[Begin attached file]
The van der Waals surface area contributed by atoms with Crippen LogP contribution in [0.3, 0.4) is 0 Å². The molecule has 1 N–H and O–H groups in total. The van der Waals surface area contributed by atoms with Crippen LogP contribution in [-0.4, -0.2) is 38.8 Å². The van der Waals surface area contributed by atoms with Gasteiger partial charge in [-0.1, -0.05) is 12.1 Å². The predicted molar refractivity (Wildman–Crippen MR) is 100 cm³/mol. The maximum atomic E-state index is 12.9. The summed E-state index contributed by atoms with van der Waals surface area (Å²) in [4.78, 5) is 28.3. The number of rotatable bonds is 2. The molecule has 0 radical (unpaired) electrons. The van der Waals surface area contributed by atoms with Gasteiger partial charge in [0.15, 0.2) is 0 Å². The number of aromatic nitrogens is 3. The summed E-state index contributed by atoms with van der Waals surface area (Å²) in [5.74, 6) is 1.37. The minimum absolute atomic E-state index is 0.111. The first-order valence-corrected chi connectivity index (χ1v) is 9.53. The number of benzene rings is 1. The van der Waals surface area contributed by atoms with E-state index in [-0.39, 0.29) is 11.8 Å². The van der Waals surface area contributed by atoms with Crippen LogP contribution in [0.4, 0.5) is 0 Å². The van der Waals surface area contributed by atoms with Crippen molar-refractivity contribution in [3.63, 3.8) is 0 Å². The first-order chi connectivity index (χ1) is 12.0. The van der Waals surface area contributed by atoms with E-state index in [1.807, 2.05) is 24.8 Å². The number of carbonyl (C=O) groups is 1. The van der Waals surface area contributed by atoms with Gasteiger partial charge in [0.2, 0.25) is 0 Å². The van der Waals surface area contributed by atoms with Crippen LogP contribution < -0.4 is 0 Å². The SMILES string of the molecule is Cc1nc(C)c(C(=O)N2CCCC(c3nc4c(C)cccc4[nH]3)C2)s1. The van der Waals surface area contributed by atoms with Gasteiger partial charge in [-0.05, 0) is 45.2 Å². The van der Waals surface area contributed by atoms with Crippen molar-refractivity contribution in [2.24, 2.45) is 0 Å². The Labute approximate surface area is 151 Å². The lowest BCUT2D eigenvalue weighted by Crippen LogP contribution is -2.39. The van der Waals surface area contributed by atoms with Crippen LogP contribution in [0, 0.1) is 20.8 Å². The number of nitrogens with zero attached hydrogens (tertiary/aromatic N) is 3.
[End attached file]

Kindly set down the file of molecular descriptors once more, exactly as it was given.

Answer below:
The van der Waals surface area contributed by atoms with Crippen LogP contribution in [0.3, 0.4) is 0 Å². The molecule has 1 N–H and O–H groups in total. The van der Waals surface area contributed by atoms with Crippen LogP contribution in [-0.4, -0.2) is 38.8 Å². The van der Waals surface area contributed by atoms with Gasteiger partial charge in [-0.1, -0.05) is 12.1 Å². The predicted molar refractivity (Wildman–Crippen MR) is 100 cm³/mol. The maximum atomic E-state index is 12.9. The summed E-state index contributed by atoms with van der Waals surface area (Å²) in [4.78, 5) is 28.3. The number of rotatable bonds is 2. The molecule has 0 radical (unpaired) electrons. The van der Waals surface area contributed by atoms with Gasteiger partial charge in [0.15, 0.2) is 0 Å². The number of aromatic nitrogens is 3. The summed E-state index contributed by atoms with van der Waals surface area (Å²) in [5.74, 6) is 1.37. The minimum absolute atomic E-state index is 0.111. The first-order valence-corrected chi connectivity index (χ1v) is 9.53. The number of benzene rings is 1. The van der Waals surface area contributed by atoms with E-state index in [-0.39, 0.29) is 11.8 Å². The van der Waals surface area contributed by atoms with Crippen LogP contribution in [0.4, 0.5) is 0 Å². The van der Waals surface area contributed by atoms with Crippen molar-refractivity contribution in [3.63, 3.8) is 0 Å². The first-order chi connectivity index (χ1) is 12.0. The van der Waals surface area contributed by atoms with E-state index in [1.807, 2.05) is 24.8 Å². The number of carbonyl (C=O) groups is 1. The van der Waals surface area contributed by atoms with Gasteiger partial charge in [0.2, 0.25) is 0 Å². The van der Waals surface area contributed by atoms with Crippen LogP contribution < -0.4 is 0 Å². The SMILES string of the molecule is Cc1nc(C)c(C(=O)N2CCCC(c3nc4c(C)cccc4[nH]3)C2)s1. The van der Waals surface area contributed by atoms with Gasteiger partial charge in [-0.05, 0) is 45.2 Å². The van der Waals surface area contributed by atoms with Crippen molar-refractivity contribution in [2.24, 2.45) is 0 Å². The Labute approximate surface area is 151 Å². The lowest BCUT2D eigenvalue weighted by Crippen LogP contribution is -2.39. The van der Waals surface area contributed by atoms with Crippen LogP contribution in [0, 0.1) is 20.8 Å². The number of nitrogens with zero attached hydrogens (tertiary/aromatic N) is 3.